The PCL, or posterior cruciate ligament, is located inside the knee joint towards the back (or posterior aspect) of the knee. It is responsible for keeping the bone in the leg from moving backward (or posterior) in relation to the bone in the thigh. It is also responsible for stabilizing the knee during rotational movements. The PCL can become injured when the knee is either hyper-extended or forced directly backwards. Most often, this occurs in a traumatic setting such as a violent fall while skiing, during a motor vehicle accident, or through a serious impact during a sports event.
Knee pain, swelling, and limited mobility are the most common symptoms of a PCL injury. Many times, the symptoms can be similar to those of an ACL knee injury, however, with a PCL tear instability symptoms will be related to the abnormal ability of the tibia to slide posteriorly in relation to the femur.
Dr. Anz will perform a thorough physical examination and will palpate and manipulate the knee to assess the degree of injury. A Posterior Drawer test and Dial Test are important physical exams when a PCL injury is suspected. Additionally, a stress X-ray and MRI will be used to confirm the diagnosis. PCL knee injuries are graded based on the amount of abnormal movement that occurs upon examination, and injuries range from a partial tear with minimal posterior sag to a complete tear of the PCL.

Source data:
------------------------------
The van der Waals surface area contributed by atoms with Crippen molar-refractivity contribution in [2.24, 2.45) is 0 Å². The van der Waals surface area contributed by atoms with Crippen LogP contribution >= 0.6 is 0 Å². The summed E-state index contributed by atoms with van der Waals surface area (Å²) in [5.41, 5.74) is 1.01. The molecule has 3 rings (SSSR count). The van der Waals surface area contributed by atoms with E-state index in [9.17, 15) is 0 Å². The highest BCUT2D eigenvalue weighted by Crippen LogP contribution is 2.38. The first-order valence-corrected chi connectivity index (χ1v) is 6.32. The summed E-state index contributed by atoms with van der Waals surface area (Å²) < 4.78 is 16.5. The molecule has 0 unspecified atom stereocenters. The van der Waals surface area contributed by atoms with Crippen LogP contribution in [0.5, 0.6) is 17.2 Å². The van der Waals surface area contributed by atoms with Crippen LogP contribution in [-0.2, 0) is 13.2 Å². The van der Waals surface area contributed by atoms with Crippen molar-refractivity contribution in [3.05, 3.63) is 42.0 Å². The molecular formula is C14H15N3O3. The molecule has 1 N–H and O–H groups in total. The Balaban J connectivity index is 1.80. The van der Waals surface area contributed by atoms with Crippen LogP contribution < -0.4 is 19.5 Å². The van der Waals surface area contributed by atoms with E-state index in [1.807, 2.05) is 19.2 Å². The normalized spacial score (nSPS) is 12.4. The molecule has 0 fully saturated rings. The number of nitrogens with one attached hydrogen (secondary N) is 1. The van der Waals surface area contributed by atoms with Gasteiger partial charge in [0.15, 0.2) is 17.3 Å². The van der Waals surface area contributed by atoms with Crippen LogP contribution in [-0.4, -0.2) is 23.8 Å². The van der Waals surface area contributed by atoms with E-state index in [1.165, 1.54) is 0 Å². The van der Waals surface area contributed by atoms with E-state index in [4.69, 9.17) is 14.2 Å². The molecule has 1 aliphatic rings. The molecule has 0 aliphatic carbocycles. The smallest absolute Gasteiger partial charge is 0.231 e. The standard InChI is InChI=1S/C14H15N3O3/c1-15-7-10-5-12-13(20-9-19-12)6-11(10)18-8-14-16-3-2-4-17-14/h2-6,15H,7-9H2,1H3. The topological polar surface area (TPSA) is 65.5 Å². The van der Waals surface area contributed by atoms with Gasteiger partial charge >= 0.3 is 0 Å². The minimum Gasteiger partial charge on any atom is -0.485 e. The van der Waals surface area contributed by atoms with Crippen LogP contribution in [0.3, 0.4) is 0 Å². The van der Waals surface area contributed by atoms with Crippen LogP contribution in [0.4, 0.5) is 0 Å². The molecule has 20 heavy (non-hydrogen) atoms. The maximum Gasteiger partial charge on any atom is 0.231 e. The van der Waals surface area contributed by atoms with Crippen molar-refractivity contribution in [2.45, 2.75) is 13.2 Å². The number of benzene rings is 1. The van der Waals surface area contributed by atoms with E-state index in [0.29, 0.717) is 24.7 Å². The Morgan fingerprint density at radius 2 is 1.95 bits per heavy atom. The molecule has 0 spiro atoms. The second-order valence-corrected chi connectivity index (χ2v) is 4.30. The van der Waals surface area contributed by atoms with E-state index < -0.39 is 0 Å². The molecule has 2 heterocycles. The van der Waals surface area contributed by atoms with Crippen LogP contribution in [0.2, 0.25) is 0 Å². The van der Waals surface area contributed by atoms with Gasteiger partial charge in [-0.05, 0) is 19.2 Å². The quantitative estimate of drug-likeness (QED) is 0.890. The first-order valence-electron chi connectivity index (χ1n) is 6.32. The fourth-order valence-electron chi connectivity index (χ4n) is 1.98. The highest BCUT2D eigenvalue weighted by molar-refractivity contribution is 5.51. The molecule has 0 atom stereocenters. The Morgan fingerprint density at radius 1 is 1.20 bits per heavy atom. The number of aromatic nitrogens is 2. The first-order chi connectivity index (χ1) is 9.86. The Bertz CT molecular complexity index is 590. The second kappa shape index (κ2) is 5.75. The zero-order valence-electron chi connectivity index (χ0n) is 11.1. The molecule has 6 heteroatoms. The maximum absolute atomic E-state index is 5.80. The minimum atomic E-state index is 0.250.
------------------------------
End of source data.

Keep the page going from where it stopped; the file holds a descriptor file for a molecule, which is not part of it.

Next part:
Not all PCL tears will require surgery, as certain injuries to the PCL are likely to heal with time. Dr. Anz may recommend a non-surgical treatment that will involve a rest period, icing, quadriceps strengthening, and bracing. Anti-inflammatory medication will help alleviate pain immediately after the injury and will allow the patient to make progress with therapy. In certain instances it may be recommended that the PCL undergo surgical reconstruction.
Dr. Anz utilizes an arthroscopic approach to reconstruct the PCL. In the majority of cases, a donated graft is used. If multiple ligaments are injured, a surgical reconstruction of the PCL, as well as treatment to the other damaged ligaments will be required
Following a PCL knee surgery, Dr. Anz will require you to wear a brace for at least 6 months as gravity wants to pull the tibia backward and stretch the graft. During this time, physical therapy will occur with a slow, consistent progression. Initially, the therapy will focus on returning motion back to the injured knee and surrounding muscles while protecting the healing ligament. A progressive strengthening program is very important, and eventually release to normal activities can be expected.
For more information of PCL knee injuries, or for additional resources on PCL reconstruction surgery, please contact the Gulf Breeze, Florida orthopedic surgeon, Dr. Adam Anz located at the Andrews Institute.